There are other drafting issues present as well. For example, the agreement cannot have an obligation to do anything, which is the meaning of the word “shall.” (a real pet peeve of mine). The phrase “in full force and effect” is a rhetorical flourish that is unnecessary because the agreement would not be in partial force and effect at any time. Next spelling out the word three and then including a number in parentheses is redundant at best and potentially dangerously confusing if both the word and the number are not both changed (it has happened and there is case law on that idea alone).

But the goal of the provision is to say that the NDA lasts for at least three years and early termination of the NDA is irrelevant to the duty to keep the confidential information secure.

So here is a much better expression of the ideas in the first sentence.

This Agreement begins on the Effective Date and lasts for three years.

Next, sentence two:

Nevertheless, the terms and conditions of this Agreement shall survive the expiration or termination of this Agreement and shall continue for a period of three (3) years.

I believe the purpose of this provision is to say the confidential period is three years even if the parties terminate the NDA before the three years is completed. If that is the case, it would’ve been more succinctly said as I noted above. And I would have skipped entirely the provision later stated about early termination since early termination has no effect on the length of the protected period.

Next, sentence three:

The Receiving party shall not disclose to any third party any Confidential Information received pursuant to this Agreement during the three (3) year Protection Period, in whole or in part.

The whole purpose of an NDA is to maintain the confidentiality of information received from the other party. That duty is described (a bit better than this provision) elsewhere in the contract. Therefore, including this sentence which restates the contractual duty is redundant. Because it is redundant and is not necessary to a description of the term of the NDA, it should be stricken from this paragraph.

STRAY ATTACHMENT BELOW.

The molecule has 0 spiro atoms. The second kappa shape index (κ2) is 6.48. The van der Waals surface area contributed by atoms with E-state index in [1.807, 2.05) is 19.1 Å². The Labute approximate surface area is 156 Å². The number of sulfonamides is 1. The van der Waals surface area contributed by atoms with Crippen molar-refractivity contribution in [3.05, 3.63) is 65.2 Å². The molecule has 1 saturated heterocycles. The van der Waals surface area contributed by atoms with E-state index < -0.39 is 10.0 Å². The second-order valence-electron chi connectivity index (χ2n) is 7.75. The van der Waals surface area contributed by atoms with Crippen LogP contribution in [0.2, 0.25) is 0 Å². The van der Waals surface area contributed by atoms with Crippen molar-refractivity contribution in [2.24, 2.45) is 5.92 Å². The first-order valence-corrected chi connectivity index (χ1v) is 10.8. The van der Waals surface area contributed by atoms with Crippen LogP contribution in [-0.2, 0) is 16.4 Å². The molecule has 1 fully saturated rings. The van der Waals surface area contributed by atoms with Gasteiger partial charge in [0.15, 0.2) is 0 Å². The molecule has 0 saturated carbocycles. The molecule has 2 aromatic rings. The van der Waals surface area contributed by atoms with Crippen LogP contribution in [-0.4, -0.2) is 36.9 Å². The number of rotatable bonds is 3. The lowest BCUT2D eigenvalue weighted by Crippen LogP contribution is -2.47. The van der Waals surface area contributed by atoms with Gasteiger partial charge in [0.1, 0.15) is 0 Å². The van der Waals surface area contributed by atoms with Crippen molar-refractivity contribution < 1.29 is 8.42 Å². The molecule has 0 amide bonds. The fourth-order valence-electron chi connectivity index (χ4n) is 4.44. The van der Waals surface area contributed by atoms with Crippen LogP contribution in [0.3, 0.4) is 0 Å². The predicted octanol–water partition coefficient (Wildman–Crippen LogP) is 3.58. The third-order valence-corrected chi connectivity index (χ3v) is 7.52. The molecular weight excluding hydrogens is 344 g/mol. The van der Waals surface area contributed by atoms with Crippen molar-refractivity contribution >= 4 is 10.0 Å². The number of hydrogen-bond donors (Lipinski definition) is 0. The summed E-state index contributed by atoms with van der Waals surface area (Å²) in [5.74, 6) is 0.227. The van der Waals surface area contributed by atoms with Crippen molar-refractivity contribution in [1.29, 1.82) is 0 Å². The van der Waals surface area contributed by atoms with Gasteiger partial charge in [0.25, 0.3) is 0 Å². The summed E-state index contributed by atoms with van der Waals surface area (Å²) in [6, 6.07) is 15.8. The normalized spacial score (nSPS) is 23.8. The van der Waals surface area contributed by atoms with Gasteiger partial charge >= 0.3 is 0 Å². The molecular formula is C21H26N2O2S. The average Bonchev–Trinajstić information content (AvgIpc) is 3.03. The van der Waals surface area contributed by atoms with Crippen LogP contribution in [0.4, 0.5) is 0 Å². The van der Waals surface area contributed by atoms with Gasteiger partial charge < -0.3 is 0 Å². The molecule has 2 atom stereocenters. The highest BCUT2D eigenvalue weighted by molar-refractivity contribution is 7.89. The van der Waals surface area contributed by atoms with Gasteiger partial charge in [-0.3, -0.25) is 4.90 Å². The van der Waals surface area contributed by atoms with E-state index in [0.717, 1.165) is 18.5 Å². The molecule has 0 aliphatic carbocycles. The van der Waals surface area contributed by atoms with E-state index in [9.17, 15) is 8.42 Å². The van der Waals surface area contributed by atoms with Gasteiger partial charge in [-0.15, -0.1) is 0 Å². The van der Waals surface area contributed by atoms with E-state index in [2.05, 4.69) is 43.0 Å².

Next, sentence four:

However, should the parties enter into one or more successor Agreement(s), such as a Teaming Agreement or a Subcontract, referencing this Non-Disclosure Agreement, the term of this Non-Disclosure Agreement will be the longer of the term in the Non-Disclosure Agreement or in the successor Agreement(s).

This sentence grates me so much, I almost don’t know where to begin. So starting at the beginning, the words “however, should” can simply be replaced with the conditional “if”. The independent clause giving examples of Teaming Agreement or Subcontract is more rhetorical flourish and not needed. There is no reason to include the parentheses around the letter S, just use the singular “successor agreement.” Write the conditional as a clear “if..then” statement. Finally, the subsequent agreement must reference the NDA and in my experience, they almost never do and almost always include its own confidentiality provisions. So it is better to express the more unlikely scenario, that NDA will continue if the subsequent agreement does not contain a substantially similar confidentiality provision.

So expressed a little more clearly:

If the parties enter into a successor agreement that does not include confidentiality terms substantially similar to this agreement, then this agreement will terminate on the latter of (i) three years or (ii) the term of the successor agreement.

Finally, sentence five:

Unless otherwise specified in the successor Agreement, all other terms of this Non-Disclosure Agreement remain unchanged.